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Exoplanet Update: NASA Releases New Kepler Data

by Anya Wassenberg 5 years ago in extraterrestrial / science / space

The latest data released at a media event held at the Ames Research Center in California on Monday, June 19, 2017

Credits: NASA/JPL-Caltech

NASA released the latest data from the Kepler space telescope project. A total of 219 objects were identified as new planet candidates. More significantly, 10 of those were determined to be possible Earth-like exoplanets which orbit their star at a distance called the habitable zone, where water could exist in a liquid state.

The Results

The population of exoplanets detected by the Kepler mission (yellow dots) compared to those detected by other surveys using various methods: radial velocity (light blue dots), transit (pink dots), imaging (green dots), microlensing (dark blue dots), and pulsar timing (red dots). For reference, the horizontal lines mark the sizes of Jupiter, Neptune and Earth, all of which are displayed on the right side of the diagram. The colored ovals denote different types of planets: hot Jupiters (pink), cold gas giants (purple), ocean worlds and ice giants (blue), rocky planets (yellow), and lava worlds (green). The shaded gray triangle at the lower right marks the exoplanet frontier that will be explored by future exoplanet surveys. Kepler has discovered a remarkable quantity of exoplanets and significantly advanced the edge of the frontier.

Image & caption by NASA/Ames Research Center/Natalie Batalha/Wendy Stenzel

The results come from the first four years of the Kepler mission, and its final survey of the area around the Cygnus constellation. It brings the total number of planets discovered by the Kepler space telescope to 4,034, with 2,335 of those verified as exoplanets, (or planets that orbit a star/sun).

"We like to think of this study as classifying planets in the same way that biologists identify new species of animals," Benjamin Fulton, a doctoral candidate at the University of Hawaii in Manoa, and lead author of the second study, said in a media release. From the raw data that Kepler accumulates about the light emitted by distant bodies, scientists can determine what kinds of planets make up the catalog. Precise determinations can also be made about their size. There are gas giants like Jupiter and Saturn, frozen liquid planets like Uranus, and rocky exoplanets more like Earth, along with anomalies such as rocky planets which seem Earth-like, yet accumulate hydrogen or helium gas clouds to swell to about four times the size of our home planet.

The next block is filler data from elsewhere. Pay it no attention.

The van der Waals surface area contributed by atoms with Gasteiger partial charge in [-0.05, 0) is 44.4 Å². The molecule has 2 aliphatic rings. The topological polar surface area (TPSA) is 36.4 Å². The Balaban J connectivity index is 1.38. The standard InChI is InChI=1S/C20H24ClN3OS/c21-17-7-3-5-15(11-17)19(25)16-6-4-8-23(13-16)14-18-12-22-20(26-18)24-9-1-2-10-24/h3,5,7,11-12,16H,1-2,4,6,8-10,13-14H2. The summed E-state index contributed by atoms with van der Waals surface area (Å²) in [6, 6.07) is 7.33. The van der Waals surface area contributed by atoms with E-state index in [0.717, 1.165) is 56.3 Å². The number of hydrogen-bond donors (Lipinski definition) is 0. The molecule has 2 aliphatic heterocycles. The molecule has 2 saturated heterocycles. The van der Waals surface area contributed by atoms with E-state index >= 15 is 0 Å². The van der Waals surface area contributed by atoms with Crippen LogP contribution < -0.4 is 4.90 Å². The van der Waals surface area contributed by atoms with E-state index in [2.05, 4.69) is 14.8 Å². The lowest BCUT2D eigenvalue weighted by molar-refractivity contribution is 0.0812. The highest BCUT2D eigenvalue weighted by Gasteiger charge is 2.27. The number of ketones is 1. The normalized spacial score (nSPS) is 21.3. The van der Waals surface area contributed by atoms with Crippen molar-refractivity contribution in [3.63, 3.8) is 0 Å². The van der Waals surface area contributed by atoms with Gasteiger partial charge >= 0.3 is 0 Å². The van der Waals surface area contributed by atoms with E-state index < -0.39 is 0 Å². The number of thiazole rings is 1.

The Kepler/K2 Missions

Kepler was the first NASA mission capable of detecting Earth-size planets, using the transit method, a photometric technique that measures the minuscule dimming of starlight as a planet passes in front of its host star. For the first four years of its primary mission, the space telescope observed a set starfield located in the constellation Cygnus (left). New results released from Kepler data today have implications for understanding the frequency of different types of planets in our galaxy and the way planets are formed. Since 2014 the Kepler telescope has been taking data on its extended second mission, observing fields on the plane of the ecliptic of our galaxy (right).

Image by NASA/Ames Research Center/Wendy Stenzel

The Kepler space observatory was launched into an orbit around the sun 2009. It was designed to survey a specific area of the Milky Way, hunting for exoplanets that were roughly the same size as Earth, and which orbit within the habitable zone. It has far exceeded initial expectations of a 3.5 year lifespan, and despite a few technical glitches along the way, it has continued to transmit data. In 2013, because of a few of those glitches, the mission was modified and renamed K2, using the Kepler spacecraft's remaining intact technology. The range of view was expanded, and along with Earth-like exoplanets, K2 is now studying supernovas and the formation of stars, and bodies formed early in the solar system's formation, such as asteroids and comets.

Kepler's groundbreaking data will help NASA design future missions. The next step will be to target specific Earth-like exoplanets with imaging missions that can gather more data close up. NASA scientists spoke to reporters about the findings, available in detail at the public NASA Exoplanet Archive, at a media event held at the Ames Research Center in California on Monday, June 19, 2017.


About the author

Anya Wassenberg

I'm a long time freelance writer of both fiction and non-fiction.

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